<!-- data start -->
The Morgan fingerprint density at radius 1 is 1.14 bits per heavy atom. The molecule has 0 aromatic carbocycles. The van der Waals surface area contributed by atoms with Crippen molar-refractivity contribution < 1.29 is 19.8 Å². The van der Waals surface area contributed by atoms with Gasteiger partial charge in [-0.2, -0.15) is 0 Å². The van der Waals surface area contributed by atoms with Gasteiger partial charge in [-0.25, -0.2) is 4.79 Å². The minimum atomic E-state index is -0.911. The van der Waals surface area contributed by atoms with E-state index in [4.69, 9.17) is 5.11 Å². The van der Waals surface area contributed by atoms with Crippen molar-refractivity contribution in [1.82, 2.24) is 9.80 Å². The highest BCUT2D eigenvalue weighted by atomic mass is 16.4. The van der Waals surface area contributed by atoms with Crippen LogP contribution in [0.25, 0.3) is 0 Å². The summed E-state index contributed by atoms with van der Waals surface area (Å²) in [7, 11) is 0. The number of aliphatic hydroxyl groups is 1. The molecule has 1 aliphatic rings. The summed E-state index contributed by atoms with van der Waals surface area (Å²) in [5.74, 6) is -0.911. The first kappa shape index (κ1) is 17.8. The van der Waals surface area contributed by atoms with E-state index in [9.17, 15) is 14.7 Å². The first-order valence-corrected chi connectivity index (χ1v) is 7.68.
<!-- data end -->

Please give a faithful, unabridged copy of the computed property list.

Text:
The Morgan fingerprint density at radius 1 is 1.14 bits per heavy atom. The molecule has 0 aromatic carbocycles. The van der Waals surface area contributed by atoms with Crippen molar-refractivity contribution < 1.29 is 19.8 Å². The van der Waals surface area contributed by atoms with Gasteiger partial charge in [-0.2, -0.15) is 0 Å². The van der Waals surface area contributed by atoms with Gasteiger partial charge in [-0.25, -0.2) is 4.79 Å². The minimum atomic E-state index is -0.911. The van der Waals surface area contributed by atoms with E-state index in [4.69, 9.17) is 5.11 Å². The van der Waals surface area contributed by atoms with Crippen molar-refractivity contribution in [1.82, 2.24) is 9.80 Å². The highest BCUT2D eigenvalue weighted by atomic mass is 16.4. The van der Waals surface area contributed by atoms with Crippen LogP contribution in [0.25, 0.3) is 0 Å². The summed E-state index contributed by atoms with van der Waals surface area (Å²) in [7, 11) is 0. The number of aliphatic hydroxyl groups is 1. The molecule has 1 aliphatic rings. The summed E-state index contributed by atoms with van der Waals surface area (Å²) in [5.74, 6) is -0.911. The first kappa shape index (κ1) is 17.8. The van der Waals surface area contributed by atoms with E-state index in [9.17, 15) is 14.7 Å². The first-order valence-corrected chi connectivity index (χ1v) is 7.68.